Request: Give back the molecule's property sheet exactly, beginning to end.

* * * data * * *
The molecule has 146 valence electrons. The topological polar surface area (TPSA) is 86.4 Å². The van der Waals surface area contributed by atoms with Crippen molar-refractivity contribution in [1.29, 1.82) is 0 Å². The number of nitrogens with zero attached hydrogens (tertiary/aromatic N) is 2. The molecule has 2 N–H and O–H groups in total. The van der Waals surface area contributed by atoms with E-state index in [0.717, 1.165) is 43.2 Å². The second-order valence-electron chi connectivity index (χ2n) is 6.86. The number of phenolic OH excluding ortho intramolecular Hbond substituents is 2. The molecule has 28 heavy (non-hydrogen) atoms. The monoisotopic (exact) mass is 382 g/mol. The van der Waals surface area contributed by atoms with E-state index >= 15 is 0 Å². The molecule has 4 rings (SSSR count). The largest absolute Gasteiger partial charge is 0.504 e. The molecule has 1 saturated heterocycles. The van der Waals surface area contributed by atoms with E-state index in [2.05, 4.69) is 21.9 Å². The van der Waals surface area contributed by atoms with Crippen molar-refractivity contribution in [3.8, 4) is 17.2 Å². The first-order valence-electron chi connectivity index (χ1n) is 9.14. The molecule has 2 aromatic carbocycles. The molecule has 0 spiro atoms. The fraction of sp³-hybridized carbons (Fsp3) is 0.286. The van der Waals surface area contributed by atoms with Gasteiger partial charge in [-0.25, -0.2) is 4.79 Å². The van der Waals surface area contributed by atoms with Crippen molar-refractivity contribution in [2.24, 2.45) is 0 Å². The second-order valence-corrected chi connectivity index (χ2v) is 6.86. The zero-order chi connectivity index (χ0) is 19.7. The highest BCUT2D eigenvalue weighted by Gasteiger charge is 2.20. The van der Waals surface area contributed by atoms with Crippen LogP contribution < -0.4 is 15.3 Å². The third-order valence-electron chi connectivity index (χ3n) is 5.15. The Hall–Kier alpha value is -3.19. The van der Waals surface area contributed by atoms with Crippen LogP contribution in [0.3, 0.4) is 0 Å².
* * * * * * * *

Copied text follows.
The molecule has 146 valence electrons. The topological polar surface area (TPSA) is 86.4 Å². The van der Waals surface area contributed by atoms with Crippen molar-refractivity contribution in [1.29, 1.82) is 0 Å². The number of nitrogens with zero attached hydrogens (tertiary/aromatic N) is 2. The molecule has 2 N–H and O–H groups in total. The van der Waals surface area contributed by atoms with E-state index in [0.717, 1.165) is 43.2 Å². The second-order valence-electron chi connectivity index (χ2n) is 6.86. The number of phenolic OH excluding ortho intramolecular Hbond substituents is 2. The molecule has 28 heavy (non-hydrogen) atoms. The monoisotopic (exact) mass is 382 g/mol. The van der Waals surface area contributed by atoms with E-state index >= 15 is 0 Å². The molecule has 4 rings (SSSR count). The largest absolute Gasteiger partial charge is 0.504 e. The molecule has 1 saturated heterocycles. The van der Waals surface area contributed by atoms with E-state index in [2.05, 4.69) is 21.9 Å². The van der Waals surface area contributed by atoms with Crippen molar-refractivity contribution in [3.8, 4) is 17.2 Å². The first-order valence-electron chi connectivity index (χ1n) is 9.14. The molecule has 2 aromatic carbocycles. The molecule has 0 spiro atoms. The fraction of sp³-hybridized carbons (Fsp3) is 0.286. The van der Waals surface area contributed by atoms with Gasteiger partial charge in [-0.25, -0.2) is 4.79 Å². The van der Waals surface area contributed by atoms with Crippen molar-refractivity contribution in [2.24, 2.45) is 0 Å². The second-order valence-corrected chi connectivity index (χ2v) is 6.86. The zero-order chi connectivity index (χ0) is 19.7. The highest BCUT2D eigenvalue weighted by Gasteiger charge is 2.20. The van der Waals surface area contributed by atoms with Crippen LogP contribution < -0.4 is 15.3 Å². The third-order valence-electron chi connectivity index (χ3n) is 5.15. The Hall–Kier alpha value is -3.19. The van der Waals surface area contributed by atoms with Crippen LogP contribution in [0.3, 0.4) is 0 Å².